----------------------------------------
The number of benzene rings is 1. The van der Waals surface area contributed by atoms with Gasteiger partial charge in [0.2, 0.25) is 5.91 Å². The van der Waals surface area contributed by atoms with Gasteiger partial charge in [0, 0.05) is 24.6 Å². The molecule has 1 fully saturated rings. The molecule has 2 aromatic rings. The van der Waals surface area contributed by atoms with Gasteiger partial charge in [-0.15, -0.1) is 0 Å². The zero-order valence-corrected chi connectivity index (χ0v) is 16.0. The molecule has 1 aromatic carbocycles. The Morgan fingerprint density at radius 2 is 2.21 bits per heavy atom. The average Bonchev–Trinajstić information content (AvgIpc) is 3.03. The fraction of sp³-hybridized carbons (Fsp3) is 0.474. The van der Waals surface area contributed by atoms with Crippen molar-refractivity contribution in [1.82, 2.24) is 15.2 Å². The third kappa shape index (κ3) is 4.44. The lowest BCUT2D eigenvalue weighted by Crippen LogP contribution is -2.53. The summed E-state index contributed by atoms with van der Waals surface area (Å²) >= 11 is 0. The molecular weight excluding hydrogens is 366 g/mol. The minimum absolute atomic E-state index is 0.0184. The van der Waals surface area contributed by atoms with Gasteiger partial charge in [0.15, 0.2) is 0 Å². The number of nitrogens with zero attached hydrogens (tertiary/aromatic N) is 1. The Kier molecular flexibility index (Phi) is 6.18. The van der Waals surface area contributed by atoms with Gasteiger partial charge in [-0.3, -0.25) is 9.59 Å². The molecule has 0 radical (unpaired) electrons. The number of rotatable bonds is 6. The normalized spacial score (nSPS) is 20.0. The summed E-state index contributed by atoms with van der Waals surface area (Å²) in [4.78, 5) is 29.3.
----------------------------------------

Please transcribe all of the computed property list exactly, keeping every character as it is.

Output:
The number of benzene rings is 1. The van der Waals surface area contributed by atoms with Gasteiger partial charge in [0.2, 0.25) is 5.91 Å². The van der Waals surface area contributed by atoms with Gasteiger partial charge in [0, 0.05) is 24.6 Å². The molecule has 1 fully saturated rings. The molecule has 2 aromatic rings. The van der Waals surface area contributed by atoms with Gasteiger partial charge in [-0.15, -0.1) is 0 Å². The zero-order valence-corrected chi connectivity index (χ0v) is 16.0. The molecule has 1 aromatic carbocycles. The Morgan fingerprint density at radius 2 is 2.21 bits per heavy atom. The average Bonchev–Trinajstić information content (AvgIpc) is 3.03. The fraction of sp³-hybridized carbons (Fsp3) is 0.474. The van der Waals surface area contributed by atoms with Crippen molar-refractivity contribution in [1.82, 2.24) is 15.2 Å². The third kappa shape index (κ3) is 4.44. The lowest BCUT2D eigenvalue weighted by Crippen LogP contribution is -2.53. The summed E-state index contributed by atoms with van der Waals surface area (Å²) >= 11 is 0. The molecular weight excluding hydrogens is 366 g/mol. The minimum absolute atomic E-state index is 0.0184. The van der Waals surface area contributed by atoms with Gasteiger partial charge in [0.15, 0.2) is 0 Å². The number of nitrogens with zero attached hydrogens (tertiary/aromatic N) is 1. The Kier molecular flexibility index (Phi) is 6.18. The van der Waals surface area contributed by atoms with Gasteiger partial charge in [-0.3, -0.25) is 9.59 Å². The molecule has 0 radical (unpaired) electrons. The number of rotatable bonds is 6. The normalized spacial score (nSPS) is 20.0. The summed E-state index contributed by atoms with van der Waals surface area (Å²) in [4.78, 5) is 29.3.